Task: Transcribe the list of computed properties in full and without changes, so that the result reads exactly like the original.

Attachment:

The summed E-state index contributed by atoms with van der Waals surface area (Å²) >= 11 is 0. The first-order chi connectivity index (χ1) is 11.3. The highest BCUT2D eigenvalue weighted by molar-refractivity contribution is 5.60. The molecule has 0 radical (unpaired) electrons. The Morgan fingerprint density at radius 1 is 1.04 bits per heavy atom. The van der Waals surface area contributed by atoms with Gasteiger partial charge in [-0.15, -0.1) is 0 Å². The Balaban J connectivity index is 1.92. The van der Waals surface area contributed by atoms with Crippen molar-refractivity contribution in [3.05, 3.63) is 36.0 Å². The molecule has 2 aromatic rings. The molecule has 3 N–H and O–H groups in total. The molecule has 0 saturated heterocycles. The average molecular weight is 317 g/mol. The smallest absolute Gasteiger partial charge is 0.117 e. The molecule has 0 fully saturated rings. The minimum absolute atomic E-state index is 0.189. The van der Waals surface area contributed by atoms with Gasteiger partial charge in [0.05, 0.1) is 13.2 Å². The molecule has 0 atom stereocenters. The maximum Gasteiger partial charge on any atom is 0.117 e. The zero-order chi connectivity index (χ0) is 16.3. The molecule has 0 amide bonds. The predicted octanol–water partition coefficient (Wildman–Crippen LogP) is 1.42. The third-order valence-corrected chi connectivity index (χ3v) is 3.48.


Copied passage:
The summed E-state index contributed by atoms with van der Waals surface area (Å²) >= 11 is 0. The first-order chi connectivity index (χ1) is 11.3. The highest BCUT2D eigenvalue weighted by molar-refractivity contribution is 5.60. The molecule has 0 radical (unpaired) electrons. The Morgan fingerprint density at radius 1 is 1.04 bits per heavy atom. The van der Waals surface area contributed by atoms with Gasteiger partial charge in [-0.15, -0.1) is 0 Å². The Balaban J connectivity index is 1.92. The van der Waals surface area contributed by atoms with Crippen molar-refractivity contribution in [3.05, 3.63) is 36.0 Å². The molecule has 2 aromatic rings. The molecule has 3 N–H and O–H groups in total. The molecule has 0 saturated heterocycles. The average molecular weight is 317 g/mol. The smallest absolute Gasteiger partial charge is 0.117 e. The molecule has 0 fully saturated rings. The minimum absolute atomic E-state index is 0.189. The van der Waals surface area contributed by atoms with Gasteiger partial charge in [0.05, 0.1) is 13.2 Å². The molecule has 0 atom stereocenters. The maximum Gasteiger partial charge on any atom is 0.117 e. The zero-order chi connectivity index (χ0) is 16.3. The molecule has 0 amide bonds. The predicted octanol–water partition coefficient (Wildman–Crippen LogP) is 1.42. The third-order valence-corrected chi connectivity index (χ3v) is 3.48.